AD/HD Success Strategies at Work
"I hear, I forget. I see, I remember. I do I understand."



How to address the ADD Symptoms at work:

Attention Deficit Disorder is a condition that some people experience which manifests itself through numerous symptoms which may include one or more of the following: hyperactivity, impulsiveness, distractibility, lack of organisation, forgetfulness and procrastination.

You may like to explore the various options below to make a difference at work.

Hyperactivity and Motor Restlessness

  • Look for work that allows/requires physical movement -- a job where you're on your feet more, moving from room to room, talking to others, or driving from one job site to another.
  • Take breaks from prolonged desk work (example: walk to water fountain and back every 30 minutes).
  • During coffee and lunch breaks, consider walking rather than sitting. Bring your own lunch so you can exercise before eating.
  • The more you sit during work, the more you need exercise after work.
  • A job requiring long meetings and detailed desk work is less suited to your needs.


  • Block out periods of your day when you won't be disturbed; remind supervisors, co-workers that you get more done when uninterrupted.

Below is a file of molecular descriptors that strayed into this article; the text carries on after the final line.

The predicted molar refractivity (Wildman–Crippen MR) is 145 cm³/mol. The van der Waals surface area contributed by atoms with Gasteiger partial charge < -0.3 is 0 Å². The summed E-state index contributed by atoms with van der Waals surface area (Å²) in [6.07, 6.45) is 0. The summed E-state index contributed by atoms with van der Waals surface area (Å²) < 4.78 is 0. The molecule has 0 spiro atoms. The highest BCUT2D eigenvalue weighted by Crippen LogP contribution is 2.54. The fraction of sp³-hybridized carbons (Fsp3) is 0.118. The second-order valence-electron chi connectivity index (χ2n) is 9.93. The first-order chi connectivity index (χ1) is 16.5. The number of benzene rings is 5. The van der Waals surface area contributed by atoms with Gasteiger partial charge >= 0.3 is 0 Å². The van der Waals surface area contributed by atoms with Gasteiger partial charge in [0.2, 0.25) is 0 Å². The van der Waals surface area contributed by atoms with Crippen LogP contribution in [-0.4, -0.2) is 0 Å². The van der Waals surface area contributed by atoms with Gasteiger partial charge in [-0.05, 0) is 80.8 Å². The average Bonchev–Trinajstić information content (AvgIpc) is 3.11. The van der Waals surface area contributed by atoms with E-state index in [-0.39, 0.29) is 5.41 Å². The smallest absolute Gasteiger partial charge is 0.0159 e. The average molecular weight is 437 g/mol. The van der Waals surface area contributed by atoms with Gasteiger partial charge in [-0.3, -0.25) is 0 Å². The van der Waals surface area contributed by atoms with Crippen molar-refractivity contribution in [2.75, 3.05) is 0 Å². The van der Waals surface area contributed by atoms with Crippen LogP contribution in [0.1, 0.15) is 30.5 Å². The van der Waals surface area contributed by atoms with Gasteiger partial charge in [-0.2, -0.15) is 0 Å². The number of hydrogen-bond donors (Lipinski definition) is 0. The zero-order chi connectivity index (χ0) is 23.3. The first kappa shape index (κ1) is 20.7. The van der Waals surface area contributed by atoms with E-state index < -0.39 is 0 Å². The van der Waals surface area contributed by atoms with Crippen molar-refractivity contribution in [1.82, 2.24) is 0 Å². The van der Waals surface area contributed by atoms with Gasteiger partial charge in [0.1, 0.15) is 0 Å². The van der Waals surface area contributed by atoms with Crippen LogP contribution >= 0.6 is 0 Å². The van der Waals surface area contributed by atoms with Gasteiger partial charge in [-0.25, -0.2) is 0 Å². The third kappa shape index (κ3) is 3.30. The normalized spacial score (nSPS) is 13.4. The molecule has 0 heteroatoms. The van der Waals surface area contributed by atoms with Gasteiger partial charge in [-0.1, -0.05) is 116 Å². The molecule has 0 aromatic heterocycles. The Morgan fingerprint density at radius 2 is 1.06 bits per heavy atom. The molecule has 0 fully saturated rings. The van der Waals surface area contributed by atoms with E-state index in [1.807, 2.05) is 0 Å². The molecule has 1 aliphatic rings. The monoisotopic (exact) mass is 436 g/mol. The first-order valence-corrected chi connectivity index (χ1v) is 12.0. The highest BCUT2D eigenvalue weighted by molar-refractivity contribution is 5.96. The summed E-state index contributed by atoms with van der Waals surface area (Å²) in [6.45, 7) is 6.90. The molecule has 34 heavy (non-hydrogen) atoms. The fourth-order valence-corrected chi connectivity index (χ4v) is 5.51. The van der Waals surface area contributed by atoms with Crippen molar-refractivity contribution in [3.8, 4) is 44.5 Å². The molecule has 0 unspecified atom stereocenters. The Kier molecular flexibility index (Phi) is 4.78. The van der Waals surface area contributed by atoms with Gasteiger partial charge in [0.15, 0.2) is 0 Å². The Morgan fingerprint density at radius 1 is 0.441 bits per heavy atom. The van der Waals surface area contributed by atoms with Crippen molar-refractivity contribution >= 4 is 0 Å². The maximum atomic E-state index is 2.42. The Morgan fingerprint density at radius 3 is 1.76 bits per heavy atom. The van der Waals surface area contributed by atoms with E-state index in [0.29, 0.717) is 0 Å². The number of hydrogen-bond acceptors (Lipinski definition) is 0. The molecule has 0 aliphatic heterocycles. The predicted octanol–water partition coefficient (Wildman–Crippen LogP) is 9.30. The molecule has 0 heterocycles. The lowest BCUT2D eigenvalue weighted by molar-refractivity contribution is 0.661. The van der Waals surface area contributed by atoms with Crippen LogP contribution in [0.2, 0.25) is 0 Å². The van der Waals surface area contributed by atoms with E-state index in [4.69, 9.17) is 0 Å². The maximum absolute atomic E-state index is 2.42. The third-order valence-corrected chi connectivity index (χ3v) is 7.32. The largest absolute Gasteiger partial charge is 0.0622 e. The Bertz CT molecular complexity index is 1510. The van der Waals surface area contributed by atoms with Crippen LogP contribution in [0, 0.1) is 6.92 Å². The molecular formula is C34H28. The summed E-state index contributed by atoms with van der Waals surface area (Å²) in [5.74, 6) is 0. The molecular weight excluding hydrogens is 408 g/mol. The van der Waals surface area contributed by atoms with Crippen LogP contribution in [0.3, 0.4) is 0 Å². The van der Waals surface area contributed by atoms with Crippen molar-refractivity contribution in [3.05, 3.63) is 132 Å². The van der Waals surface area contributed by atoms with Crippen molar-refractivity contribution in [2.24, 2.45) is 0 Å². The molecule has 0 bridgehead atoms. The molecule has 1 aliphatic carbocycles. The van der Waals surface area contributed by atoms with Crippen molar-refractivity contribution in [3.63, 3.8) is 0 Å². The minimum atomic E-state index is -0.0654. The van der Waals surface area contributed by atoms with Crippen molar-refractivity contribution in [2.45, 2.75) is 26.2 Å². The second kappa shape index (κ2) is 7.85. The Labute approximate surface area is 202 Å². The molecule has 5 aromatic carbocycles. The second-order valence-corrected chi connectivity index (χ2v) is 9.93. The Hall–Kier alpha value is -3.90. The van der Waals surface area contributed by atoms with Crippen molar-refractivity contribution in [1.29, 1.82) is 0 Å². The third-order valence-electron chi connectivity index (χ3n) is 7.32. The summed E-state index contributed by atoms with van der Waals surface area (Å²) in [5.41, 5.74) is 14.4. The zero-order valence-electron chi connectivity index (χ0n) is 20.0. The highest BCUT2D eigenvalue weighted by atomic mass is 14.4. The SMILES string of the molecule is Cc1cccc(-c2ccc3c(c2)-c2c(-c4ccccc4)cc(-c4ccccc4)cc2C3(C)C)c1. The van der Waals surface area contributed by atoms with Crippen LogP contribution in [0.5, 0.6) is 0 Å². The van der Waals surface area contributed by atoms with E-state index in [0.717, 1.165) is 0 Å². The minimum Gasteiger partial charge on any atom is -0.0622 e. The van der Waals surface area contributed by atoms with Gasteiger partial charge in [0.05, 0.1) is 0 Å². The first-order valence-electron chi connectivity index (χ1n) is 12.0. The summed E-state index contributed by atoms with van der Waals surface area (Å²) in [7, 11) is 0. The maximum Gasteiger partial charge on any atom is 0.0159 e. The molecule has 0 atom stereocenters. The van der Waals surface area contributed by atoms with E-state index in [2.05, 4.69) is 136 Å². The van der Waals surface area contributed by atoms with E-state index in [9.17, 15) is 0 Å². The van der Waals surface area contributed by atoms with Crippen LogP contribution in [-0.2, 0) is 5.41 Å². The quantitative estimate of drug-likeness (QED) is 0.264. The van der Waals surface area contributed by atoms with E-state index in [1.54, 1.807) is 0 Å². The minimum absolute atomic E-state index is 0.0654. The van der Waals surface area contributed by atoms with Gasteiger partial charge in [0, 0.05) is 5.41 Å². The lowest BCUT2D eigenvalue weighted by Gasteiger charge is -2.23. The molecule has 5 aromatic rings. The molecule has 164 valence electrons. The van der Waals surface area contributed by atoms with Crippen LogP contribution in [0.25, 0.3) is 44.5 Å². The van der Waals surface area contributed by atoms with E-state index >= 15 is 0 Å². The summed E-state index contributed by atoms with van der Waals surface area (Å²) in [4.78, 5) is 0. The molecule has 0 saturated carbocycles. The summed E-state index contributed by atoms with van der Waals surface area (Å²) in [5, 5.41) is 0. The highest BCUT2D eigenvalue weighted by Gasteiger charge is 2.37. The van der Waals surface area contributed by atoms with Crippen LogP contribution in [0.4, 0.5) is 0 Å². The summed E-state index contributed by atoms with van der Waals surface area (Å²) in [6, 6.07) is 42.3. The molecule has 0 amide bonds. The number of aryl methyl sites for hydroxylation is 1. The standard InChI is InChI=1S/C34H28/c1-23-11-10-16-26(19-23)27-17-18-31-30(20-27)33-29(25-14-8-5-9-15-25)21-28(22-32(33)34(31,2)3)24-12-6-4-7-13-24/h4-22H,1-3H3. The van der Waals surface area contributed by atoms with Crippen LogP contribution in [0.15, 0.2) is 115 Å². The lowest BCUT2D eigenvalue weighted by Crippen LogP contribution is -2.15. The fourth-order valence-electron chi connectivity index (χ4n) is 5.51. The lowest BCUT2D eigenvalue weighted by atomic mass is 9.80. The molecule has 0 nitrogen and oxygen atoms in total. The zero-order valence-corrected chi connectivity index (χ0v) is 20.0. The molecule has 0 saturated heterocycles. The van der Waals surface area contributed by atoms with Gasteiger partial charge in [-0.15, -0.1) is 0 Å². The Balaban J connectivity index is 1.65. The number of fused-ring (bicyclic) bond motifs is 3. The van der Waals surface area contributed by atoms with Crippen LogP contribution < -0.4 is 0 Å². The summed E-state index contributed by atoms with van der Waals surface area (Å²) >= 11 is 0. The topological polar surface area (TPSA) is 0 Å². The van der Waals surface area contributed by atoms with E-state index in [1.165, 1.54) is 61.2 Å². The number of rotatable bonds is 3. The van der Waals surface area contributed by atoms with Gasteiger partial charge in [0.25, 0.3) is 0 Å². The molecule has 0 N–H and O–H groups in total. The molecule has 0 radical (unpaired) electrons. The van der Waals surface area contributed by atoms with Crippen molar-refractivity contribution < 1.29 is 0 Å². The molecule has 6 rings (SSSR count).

• Do intensive work in time-limited chunks and then take a break; daydreaming will drop.
  • If you are internally distracted (that is, if your mind jumps from one thing to another), you may not be suited to your assigned work. Tedious, low-interest tasks can set the stage for daydreaming.
  • When a rapid flow of ideas related to your project distracts you from the task at hand, jot down the intruding thoughts in a special pad you carry with you. You can return to the ideas later and meanwhile continue with the task.
  • A rapid flow of ideas in meetings can get you off track; make notes of what you want to say and refer to the notes.
  • Reorient yourself by setting a clock beeper to go off every hour or so and ask yourself "Am I on task?"
  • An orderly workspace can improve concentration; keep piles to a minimum. Clear your desk of all papers but those you're working on. Later, schedule a time to reorganise your work space.
  • Distractibility can cause poor follow-through, especially if a new suggestion comes along that captures your interest. Learn to catch yourself and complete the current task. Use new interests as a reward for completing previous projects.